MEDIEVAL ALNWICK: The Alnwick and District Local History Society welcomed one of its own members, Peter Carter to its January meeting to talk about Medieval Alnwick, a period covering nearly 1,000 years, from the sixth to the 15th centuries.
In 547 AD Ida occupied Bamburgh, and the area became the Anglian kingdom of Bernicia. In about 600 AD, Deira was added and the huge Northumbrian kingdom was founded.
The earliest villages in the Alnwick area were Lesbury, Whittingham, Edlingham, Eglingham were established by the eighth century. At this time, men lived longer than women and half the population was under the age of 18.
There was a shortage of adult labour, but the development of the heavy plough, requiring teams of men and oxen, made it sensible for families to work together in villages.
Alnwick was one of these new villages, starting as a farm on the Aln. There are two theories as to its exact location. It might have started where Bailiffgate is now, and later moved, or alternatively, and more likely, was a triangular area roughly where the modern Fenkle Street, Market Street and Bondgate are now.
About this time, the Vikings arrived, making random raids at first, but in 866/7 a Viking army occupied York. Aelle, the last Northumbrian king, who had seized the throne only the previous year, was killed in this battle, and Northumbria was split into three.
The next major historical event was the Norman invasion in 1066.
For some time, William had little control over Northumberland: The “Harrying of the North” was directed at the population of North Yorkshire, who suffered greatly. Most parts of the country were under the control of Norman Earls, with William as their overlord. However, the first Earls of Northumberland were not Norman.
In 1093, according to the Anglo-Saxon Chronicle, King Malcolm of Scotland came to William II, but was not “Considered worthy of an audience.” Angered, he invaded England, but was surprised and killed near Alnwick by the forces of the Earl of Northumberland, Robert de Mowbray. Shortly after, in 1095, Robert himself rebelled, and spent the last 30 years of his life in prison.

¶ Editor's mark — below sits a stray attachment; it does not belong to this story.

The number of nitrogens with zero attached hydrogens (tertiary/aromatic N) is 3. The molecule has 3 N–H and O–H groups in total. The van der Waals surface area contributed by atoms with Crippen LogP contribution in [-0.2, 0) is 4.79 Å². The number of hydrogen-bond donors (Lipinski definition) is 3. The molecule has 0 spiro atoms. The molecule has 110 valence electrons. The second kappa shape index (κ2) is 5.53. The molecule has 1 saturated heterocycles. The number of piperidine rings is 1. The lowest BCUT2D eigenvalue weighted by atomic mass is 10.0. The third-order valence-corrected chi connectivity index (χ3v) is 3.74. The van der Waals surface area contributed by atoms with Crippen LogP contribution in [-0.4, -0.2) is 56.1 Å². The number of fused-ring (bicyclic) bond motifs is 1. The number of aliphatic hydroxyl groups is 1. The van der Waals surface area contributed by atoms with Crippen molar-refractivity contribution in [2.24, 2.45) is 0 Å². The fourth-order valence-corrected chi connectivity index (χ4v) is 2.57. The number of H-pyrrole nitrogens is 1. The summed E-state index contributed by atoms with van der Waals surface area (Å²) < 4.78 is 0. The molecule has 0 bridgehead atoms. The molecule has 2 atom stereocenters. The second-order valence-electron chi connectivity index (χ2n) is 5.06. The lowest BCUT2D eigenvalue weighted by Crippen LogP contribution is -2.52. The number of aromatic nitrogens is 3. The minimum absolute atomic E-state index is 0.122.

After this, smaller areas of land were granted to barons by the crown. In exchange, they had to supply a number of fully armed knights, the “Knight’s fee.” Alnwick supplied nearly a fifth of the Northumberland total, 12 knights, showing that it was far and away the most powerful estate in the region. It is thought that the Barony of Alnwick was created between 1110 and 1120. The first baron was either Ivo de Vesci or Eustace Fitzjohn, his son-in-law, who died in 1157. There is an article about Eustace in the Autumn 2010 edition of Bondgate, the Society’s magazine.
Norman castles were constructed at great speed after the invasion. The first castle at Alnwick was a simple motte and bailey, but by 1135 it was a solid stone structure.
After this, development of the town was rapid. A chapel was constructed and Alnwick Abbey was founded in 1147. Towns were very profitable. Rents from burgage plots could bring in 15 times as much rent as the same area of farmland. Alnwick became one of about 125 new towns which were founded before 1220.
Problems with the Scots arose between 1136 and 1237, when they tried to regain the earldom of Northumbria.
In 1173, when Henry II’s eldest son rebelled against his father, William the Lion offered his support, and invaded England. Although he retreated, he tried again in 1174, but was surprised and captured at Alnwick.
In the 13th century, St Leonard’s Hospital and Hulne Priory were founded, and Alnwick was burnt in 1216 by King John, though it is not known how serious an event this was. Later, in 1297, William Wallace invaded. He caused devastation throughout the English border lands.
The 14th century was a difficult one for the whole county. There was famine from 1315-7, and the income from agriculture from the Alnwick estates fell to just over half that of 1314. On top of that, there were a series of Scottish raids led by Robert Bruce, which lasted till 1338. Then, in 1348, the Black Death reached the country.
In 1309 the Barony of Alnwick was purchased by Henry de Percy from Bishop Bek. Henry de Percy added a Barbican and Gatehouse to the castle and Henry de Percy III was created Earl of Northumberland in 1377.
There was more trouble with the Scots in the 15th century, leading to the building of the walls around the town, Alnwick Abbey and Hulne Priory.
The Parish Church and St Mary’s Chantry were built. But the major event of the century was the Wars of the Roses, fought between 1455 and 1485. Northumberland was particularly affected between 1461 and 64, when Alnwick Castle changed hands six times.
The Percys supported Henry VI, but at the crucial Battle of Bosworth Field, they chose to sit on the sidelines, and hence lost the trust of the future king. Their mutual distrust led to later rebellions by the Percies, but that is beyond our period.
The next meeting of the Society will be held on Tuesday, February 28, at 7.30 pm, and the speaker will be Kim Bibby-Wilson on Northumbrian Dialect and Language.